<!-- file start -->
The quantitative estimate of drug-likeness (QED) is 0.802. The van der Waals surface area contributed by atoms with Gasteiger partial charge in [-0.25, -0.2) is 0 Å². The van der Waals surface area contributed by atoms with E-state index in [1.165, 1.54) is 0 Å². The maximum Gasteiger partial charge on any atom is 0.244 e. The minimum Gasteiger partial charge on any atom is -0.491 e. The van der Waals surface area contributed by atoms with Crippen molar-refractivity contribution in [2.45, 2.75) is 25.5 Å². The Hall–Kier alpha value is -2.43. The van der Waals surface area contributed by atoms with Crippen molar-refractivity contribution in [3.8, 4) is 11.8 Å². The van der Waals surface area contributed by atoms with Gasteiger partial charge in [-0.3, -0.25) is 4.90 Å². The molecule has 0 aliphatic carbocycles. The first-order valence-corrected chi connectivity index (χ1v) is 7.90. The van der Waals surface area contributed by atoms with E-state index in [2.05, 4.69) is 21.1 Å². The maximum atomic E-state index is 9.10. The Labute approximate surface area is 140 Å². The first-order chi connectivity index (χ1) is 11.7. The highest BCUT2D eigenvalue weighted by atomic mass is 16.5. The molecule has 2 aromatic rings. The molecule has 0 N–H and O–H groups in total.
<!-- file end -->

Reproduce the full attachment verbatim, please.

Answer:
The quantitative estimate of drug-likeness (QED) is 0.802. The van der Waals surface area contributed by atoms with Gasteiger partial charge in [-0.25, -0.2) is 0 Å². The van der Waals surface area contributed by atoms with E-state index in [1.165, 1.54) is 0 Å². The maximum Gasteiger partial charge on any atom is 0.244 e. The minimum Gasteiger partial charge on any atom is -0.491 e. The van der Waals surface area contributed by atoms with Crippen molar-refractivity contribution in [2.45, 2.75) is 25.5 Å². The Hall–Kier alpha value is -2.43. The van der Waals surface area contributed by atoms with Crippen molar-refractivity contribution in [3.8, 4) is 11.8 Å². The van der Waals surface area contributed by atoms with Gasteiger partial charge in [-0.3, -0.25) is 4.90 Å². The molecule has 0 aliphatic carbocycles. The first-order valence-corrected chi connectivity index (χ1v) is 7.90. The van der Waals surface area contributed by atoms with E-state index in [2.05, 4.69) is 21.1 Å². The maximum atomic E-state index is 9.10. The Labute approximate surface area is 140 Å². The first-order chi connectivity index (χ1) is 11.7. The highest BCUT2D eigenvalue weighted by atomic mass is 16.5. The molecule has 2 aromatic rings. The molecule has 0 N–H and O–H groups in total.